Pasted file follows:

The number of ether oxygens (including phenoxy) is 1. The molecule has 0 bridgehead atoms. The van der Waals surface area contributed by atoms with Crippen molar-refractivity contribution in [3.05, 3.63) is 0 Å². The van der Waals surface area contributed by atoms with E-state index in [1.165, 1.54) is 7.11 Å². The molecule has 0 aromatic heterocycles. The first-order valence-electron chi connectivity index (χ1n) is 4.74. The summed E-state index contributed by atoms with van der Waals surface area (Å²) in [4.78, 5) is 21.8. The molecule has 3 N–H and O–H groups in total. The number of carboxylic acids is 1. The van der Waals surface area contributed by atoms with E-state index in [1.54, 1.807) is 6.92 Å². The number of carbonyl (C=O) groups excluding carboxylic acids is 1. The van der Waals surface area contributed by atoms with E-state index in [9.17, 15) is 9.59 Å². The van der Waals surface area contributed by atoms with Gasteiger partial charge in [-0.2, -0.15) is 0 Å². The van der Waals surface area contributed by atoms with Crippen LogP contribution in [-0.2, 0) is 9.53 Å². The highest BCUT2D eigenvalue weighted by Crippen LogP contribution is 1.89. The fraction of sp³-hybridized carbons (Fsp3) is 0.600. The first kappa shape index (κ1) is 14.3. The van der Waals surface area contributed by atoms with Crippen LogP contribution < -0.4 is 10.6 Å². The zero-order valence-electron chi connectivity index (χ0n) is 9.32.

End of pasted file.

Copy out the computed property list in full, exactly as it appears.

The number of ether oxygens (including phenoxy) is 1. The molecule has 0 bridgehead atoms. The van der Waals surface area contributed by atoms with Crippen molar-refractivity contribution in [3.05, 3.63) is 0 Å². The van der Waals surface area contributed by atoms with E-state index in [1.165, 1.54) is 7.11 Å². The molecule has 0 aromatic heterocycles. The first-order valence-electron chi connectivity index (χ1n) is 4.74. The summed E-state index contributed by atoms with van der Waals surface area (Å²) in [4.78, 5) is 21.8. The molecule has 3 N–H and O–H groups in total. The number of carboxylic acids is 1. The van der Waals surface area contributed by atoms with E-state index in [1.54, 1.807) is 6.92 Å². The number of carbonyl (C=O) groups excluding carboxylic acids is 1. The van der Waals surface area contributed by atoms with E-state index in [9.17, 15) is 9.59 Å². The van der Waals surface area contributed by atoms with Gasteiger partial charge in [-0.2, -0.15) is 0 Å². The van der Waals surface area contributed by atoms with Crippen LogP contribution in [-0.2, 0) is 9.53 Å². The highest BCUT2D eigenvalue weighted by Crippen LogP contribution is 1.89. The fraction of sp³-hybridized carbons (Fsp3) is 0.600. The first kappa shape index (κ1) is 14.3. The van der Waals surface area contributed by atoms with Crippen LogP contribution < -0.4 is 10.6 Å². The zero-order valence-electron chi connectivity index (χ0n) is 9.32.